The effects of career model prototypicality and age on children's occupational gender stereotypes and career interest
Borg, Maria R.
Schneider, David J.
Doctor of Philosophy
The present study examined nontraditional career modeling from the perspective of social categorization and subtyping theories. Its main objective was to isolate the discrete, additive, and interactive effects of the manipulated model prototypicality factors, femininity and exceptionality on a set of dependent measures related to children's occupational gender stereotyping and girls' career interest and confidence. This research also pioneered the use of peers as career models and examined their effectiveness relative to adults. In general, prototypical models were expected to be more influential in decreasing stereotypes and increasing girls' interest in the modeled career than atypical models. Results showed that model femininity did, in fact, have the hypothesized effect on girls' career interest. Also as hypothesized, models who were both feminine and nonexceptional generally had the most influence in decreasing stereotyping. The expectation that models who were both nonfeminine and exceptional would have the least influence was supported for only one of the stereotyping measures. On other stereotyping measures, a model exceptionality model femininity interaction revealed a pattern whereby feminine models had more influence when they were nonexceptional. No overall superiority of peer models over adult models was hypothesized, or found. The expectation that exceptional peers would inspire less career confidence than exceptional adults was supported.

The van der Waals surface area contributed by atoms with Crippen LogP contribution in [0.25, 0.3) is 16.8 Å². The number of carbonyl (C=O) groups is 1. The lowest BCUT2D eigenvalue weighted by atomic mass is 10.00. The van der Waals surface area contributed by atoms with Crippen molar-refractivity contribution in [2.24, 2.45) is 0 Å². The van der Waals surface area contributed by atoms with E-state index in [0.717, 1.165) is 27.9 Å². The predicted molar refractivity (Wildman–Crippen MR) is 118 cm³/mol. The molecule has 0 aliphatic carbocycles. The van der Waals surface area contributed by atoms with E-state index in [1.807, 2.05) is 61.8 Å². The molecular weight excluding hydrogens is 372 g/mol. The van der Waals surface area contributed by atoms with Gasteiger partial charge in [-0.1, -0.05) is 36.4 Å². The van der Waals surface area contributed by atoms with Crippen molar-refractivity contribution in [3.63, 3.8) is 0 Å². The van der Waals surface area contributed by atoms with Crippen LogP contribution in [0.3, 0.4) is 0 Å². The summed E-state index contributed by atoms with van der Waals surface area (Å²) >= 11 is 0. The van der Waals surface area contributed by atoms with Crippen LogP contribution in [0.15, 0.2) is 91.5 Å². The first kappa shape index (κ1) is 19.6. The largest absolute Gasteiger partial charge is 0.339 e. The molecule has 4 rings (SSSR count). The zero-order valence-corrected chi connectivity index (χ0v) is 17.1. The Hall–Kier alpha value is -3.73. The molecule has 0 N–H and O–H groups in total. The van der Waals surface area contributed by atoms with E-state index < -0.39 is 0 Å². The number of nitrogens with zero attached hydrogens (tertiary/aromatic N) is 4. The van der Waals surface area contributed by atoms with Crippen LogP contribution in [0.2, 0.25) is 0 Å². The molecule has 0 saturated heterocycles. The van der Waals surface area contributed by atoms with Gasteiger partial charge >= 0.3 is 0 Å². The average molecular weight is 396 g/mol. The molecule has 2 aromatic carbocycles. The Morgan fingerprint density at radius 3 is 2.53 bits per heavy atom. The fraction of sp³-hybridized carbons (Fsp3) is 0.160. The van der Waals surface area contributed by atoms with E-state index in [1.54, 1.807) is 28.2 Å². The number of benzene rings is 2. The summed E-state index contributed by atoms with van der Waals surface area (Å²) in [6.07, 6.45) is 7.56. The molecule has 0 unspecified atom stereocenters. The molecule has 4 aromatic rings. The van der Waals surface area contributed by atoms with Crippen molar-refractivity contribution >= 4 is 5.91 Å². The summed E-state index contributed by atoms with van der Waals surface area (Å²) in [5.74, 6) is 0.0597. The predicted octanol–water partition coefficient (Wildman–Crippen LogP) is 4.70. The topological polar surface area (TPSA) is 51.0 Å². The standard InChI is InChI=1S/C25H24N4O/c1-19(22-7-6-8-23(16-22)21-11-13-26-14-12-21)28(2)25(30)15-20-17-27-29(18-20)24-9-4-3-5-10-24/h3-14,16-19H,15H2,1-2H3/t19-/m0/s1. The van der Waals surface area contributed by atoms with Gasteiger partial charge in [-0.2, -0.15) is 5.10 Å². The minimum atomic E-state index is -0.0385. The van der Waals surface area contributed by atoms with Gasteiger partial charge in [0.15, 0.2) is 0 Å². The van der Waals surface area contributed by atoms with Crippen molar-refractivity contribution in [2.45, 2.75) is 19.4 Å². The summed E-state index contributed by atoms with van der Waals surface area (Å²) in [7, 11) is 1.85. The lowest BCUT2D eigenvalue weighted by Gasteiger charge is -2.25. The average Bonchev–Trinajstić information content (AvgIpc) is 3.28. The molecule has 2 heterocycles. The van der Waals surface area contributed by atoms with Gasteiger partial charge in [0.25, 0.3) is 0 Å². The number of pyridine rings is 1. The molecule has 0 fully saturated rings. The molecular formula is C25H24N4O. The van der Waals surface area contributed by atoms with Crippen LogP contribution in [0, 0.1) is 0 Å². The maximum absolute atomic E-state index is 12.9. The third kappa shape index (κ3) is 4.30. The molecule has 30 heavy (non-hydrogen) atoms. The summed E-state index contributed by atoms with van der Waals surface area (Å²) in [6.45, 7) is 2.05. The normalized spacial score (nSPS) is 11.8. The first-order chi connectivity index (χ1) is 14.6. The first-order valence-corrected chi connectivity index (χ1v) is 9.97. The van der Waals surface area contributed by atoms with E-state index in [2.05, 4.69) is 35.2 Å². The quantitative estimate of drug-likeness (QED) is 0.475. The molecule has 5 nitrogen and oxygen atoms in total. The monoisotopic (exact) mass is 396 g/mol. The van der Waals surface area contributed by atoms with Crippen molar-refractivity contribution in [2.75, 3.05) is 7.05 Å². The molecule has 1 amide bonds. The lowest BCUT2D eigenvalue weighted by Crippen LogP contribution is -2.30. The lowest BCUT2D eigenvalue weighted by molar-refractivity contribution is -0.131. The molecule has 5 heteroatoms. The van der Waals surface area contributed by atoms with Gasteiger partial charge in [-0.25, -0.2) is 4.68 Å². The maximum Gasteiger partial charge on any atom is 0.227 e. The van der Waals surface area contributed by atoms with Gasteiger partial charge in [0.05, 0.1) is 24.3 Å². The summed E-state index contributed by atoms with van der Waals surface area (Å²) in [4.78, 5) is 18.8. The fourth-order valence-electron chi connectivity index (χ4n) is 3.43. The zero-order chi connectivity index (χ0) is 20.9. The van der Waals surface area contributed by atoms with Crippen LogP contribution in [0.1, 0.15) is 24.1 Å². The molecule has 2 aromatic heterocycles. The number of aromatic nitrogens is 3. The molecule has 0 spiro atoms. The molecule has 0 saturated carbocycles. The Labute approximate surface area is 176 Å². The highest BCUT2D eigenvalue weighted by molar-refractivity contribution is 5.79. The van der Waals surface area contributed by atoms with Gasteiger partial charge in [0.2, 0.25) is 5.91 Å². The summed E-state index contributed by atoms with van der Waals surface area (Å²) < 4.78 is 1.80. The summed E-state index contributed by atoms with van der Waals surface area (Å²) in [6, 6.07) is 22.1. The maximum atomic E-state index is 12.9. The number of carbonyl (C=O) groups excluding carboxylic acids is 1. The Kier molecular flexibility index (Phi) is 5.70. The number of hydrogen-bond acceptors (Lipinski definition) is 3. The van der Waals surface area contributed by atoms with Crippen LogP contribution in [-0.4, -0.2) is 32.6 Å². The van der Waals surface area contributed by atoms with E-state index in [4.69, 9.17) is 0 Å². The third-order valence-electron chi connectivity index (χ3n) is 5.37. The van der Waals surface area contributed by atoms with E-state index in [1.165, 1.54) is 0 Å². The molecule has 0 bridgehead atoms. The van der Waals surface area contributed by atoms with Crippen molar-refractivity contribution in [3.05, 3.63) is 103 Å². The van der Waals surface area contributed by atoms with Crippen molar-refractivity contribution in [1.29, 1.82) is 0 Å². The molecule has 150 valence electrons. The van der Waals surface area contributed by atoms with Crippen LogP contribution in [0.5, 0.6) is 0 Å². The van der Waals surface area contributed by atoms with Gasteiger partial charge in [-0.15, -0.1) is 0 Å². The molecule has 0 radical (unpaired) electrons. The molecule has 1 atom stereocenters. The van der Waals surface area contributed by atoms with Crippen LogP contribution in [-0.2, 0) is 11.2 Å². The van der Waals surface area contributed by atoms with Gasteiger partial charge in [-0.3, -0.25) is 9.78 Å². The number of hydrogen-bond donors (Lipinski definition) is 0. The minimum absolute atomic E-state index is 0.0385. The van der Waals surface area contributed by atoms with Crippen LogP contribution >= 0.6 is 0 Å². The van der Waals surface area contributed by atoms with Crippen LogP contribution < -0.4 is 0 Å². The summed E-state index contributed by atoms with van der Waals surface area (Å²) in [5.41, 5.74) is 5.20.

Social psychology; Developmental psychology; Industrial psychology